3. Find and cite sources carefully

While ChatGPT draws on myriad sources, it’s earned a reputation for not citing them correctly—or at all. The information you get from it is more of a starting point than a finished product, and it may not give you sources unless you specifically ask for them. Plus, those sources may be bogus.

Computer scientist David Gewirtz recommends carefully wording a prompt to get better source results from ChatGPT. For example, to eliminate offline sources and get more of them, you might input “Please provide 10 URL sources.”

But even then, keep in mind that ChatGPT offers only information it has learned from 2021 or earlier. So if your study field or topic requires the latest data, you’ll need to dig it up yourself.

Once you’ve found the sources you need, ChatGPT can help you save time by picking out the most relevant points or simplifying complex texts.

But to cite those sources correctly, which ChatGPT isn’t designed to do, it’s wise to turn to a citation generator instead. QuillBot has a great one (and we recommend it!).

4. Fact-check

According to OpenAI, “ChatGPT sometimes writes plausible-sounding but incorrect or nonsensical answers.” This means you can’t always rely on the information it gives you because it could be completely made up. Check and re-check every piece of data and every claim for accuracy so that your work has credibility and you don’t get accused of fabricating evidence.

5. Edit carefully

OpenAI also warns that “the model is often excessively verbose and overuses certain phrases, such as restating that it’s a language model trained by OpenAI.” There’s no quicker revelation that you didn’t write a paper yourself than when it makes statements from the perspective of a computer model, so remember to read and edit it carefully.

This warning from OpenAI also highlights another issue: ChatGPT has a somewhat distinctive writing style. It’s not concise, which is a vital feature of good academic writing, and it’s often simplistic. It fails to vary word choices and sentence structures like a human would, which makes it sound, well, robotic.

Another shortcoming of the model relates to content more than mechanics. “It will sometimes respond to harmful instructions or exhibit biased behavior,” OpenAI says. Because ChatGPT learns from a wide range of sources and some of those sources are inappropriate, the content it outputs may also be inappropriate or biased.

So: does ChatGPT plagiarize? AI content is tricky, and the answer falls in a gray area. However, if you are careful and use all of the resources available to you, ChatGPT can be a very powerful tool in your arsenal.

Never forget that you, as the author, are always ultimately responsible for what you write, including anything you write using ChatGPT. Submitting a paper you wrote with assistance from ChatGPT without editing it thoroughly is a big mistake. Make sure your composition is free of errors, inaccuracies, and bias and that it’s actually well written. And finally, use a plagiarism detection tool like QuillBot’s Plagiarism Checker to guarantee that everything in it is truly plagiarism free.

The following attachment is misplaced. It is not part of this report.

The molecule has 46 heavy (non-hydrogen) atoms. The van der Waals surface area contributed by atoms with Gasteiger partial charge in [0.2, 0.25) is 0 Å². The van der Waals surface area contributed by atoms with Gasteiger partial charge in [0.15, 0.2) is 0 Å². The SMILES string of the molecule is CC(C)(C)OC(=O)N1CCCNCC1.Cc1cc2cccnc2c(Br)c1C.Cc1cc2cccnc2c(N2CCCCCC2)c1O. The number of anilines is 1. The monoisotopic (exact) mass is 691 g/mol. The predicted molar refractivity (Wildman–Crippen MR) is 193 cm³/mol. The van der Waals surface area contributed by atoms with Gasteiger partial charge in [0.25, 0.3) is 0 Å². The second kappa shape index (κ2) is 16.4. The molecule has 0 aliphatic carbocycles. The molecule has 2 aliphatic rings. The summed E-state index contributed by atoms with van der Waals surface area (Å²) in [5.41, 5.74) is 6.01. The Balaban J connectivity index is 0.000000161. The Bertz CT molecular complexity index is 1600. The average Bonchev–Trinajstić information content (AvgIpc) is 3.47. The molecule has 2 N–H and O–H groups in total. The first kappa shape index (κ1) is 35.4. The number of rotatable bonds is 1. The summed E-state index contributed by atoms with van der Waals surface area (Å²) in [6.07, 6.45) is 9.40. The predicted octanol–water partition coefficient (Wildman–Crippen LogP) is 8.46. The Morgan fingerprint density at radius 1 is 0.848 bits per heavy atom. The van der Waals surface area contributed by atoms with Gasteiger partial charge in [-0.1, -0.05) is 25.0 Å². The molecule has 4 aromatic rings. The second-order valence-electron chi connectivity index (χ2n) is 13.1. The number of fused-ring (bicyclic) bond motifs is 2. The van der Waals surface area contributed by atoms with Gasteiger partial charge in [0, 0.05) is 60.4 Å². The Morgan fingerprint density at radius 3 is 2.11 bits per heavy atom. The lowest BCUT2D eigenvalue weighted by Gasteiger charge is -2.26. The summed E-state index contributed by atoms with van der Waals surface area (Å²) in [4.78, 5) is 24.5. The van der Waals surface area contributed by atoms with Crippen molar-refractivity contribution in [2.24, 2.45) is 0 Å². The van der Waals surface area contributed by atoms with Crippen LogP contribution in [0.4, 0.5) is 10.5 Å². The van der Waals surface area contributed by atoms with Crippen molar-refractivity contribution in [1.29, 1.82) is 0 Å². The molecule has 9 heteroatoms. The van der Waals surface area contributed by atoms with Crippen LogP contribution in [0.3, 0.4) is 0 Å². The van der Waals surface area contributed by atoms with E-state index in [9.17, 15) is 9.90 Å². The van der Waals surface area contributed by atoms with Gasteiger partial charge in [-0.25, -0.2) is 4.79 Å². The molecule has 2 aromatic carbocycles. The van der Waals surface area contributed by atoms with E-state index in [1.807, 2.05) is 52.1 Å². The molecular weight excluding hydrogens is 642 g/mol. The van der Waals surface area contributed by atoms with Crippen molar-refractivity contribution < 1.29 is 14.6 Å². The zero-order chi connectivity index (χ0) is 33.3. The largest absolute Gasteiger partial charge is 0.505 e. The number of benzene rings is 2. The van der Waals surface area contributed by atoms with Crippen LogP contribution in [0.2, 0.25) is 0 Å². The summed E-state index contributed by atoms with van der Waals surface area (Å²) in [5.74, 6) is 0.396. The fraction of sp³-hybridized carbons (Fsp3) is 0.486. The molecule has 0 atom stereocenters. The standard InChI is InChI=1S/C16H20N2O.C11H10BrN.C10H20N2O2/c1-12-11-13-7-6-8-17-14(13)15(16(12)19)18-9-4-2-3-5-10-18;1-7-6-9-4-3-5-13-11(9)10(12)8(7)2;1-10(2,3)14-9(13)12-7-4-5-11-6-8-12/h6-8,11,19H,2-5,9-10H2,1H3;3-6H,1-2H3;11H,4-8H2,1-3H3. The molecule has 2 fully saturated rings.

Bringing in a few other tools to help you overcome ChatGPT’s shortfalls is an easy way to make these edits. QuillBot’s Grammar Checker, Proofreader, and QuillBot Flow can help you clean up AI-generated text fast by offering helpful suggestions that make you a better author.

Can universities detect ChatGPT?

Many universities use AI detection software along with plagiarism checkers, and these programs are often able to detect AI-generated content.

Is it safe to use ChatGPT for essays?

Before using ChatGPT to write essays, it’s best to ask your instructor and/or check your school’s policy. If you’re allowed to use it, you’ll still need to fact-check and edit any content generated by ChatGPT to improve the writing and ensure accuracy and correct source citation.

How do you ensure originality in academic writing?

You can write original papers by doing thorough research, building on that research with your own ideas, citing sources properly, and editing thoroughly. All of these steps apply whether you get help from AI or not.

What is the importance of authenticity in academic writing?

Authenticity is about honesty, which matters in academic writing for two reasons:

  1. Developing your own ideas is a key part of real learning and growth
  2. Giving credit to others for their work shows that you respect their contributions and genuinely considered other perspectives when formulating your own


Hannah Skaggs

Along with Paige Pfeifer

Hannah, a writer and editor since 2017, specializes in clear and concise academic and business writing. She has mentored countless scholars and companies in writing authoritative and engaging content.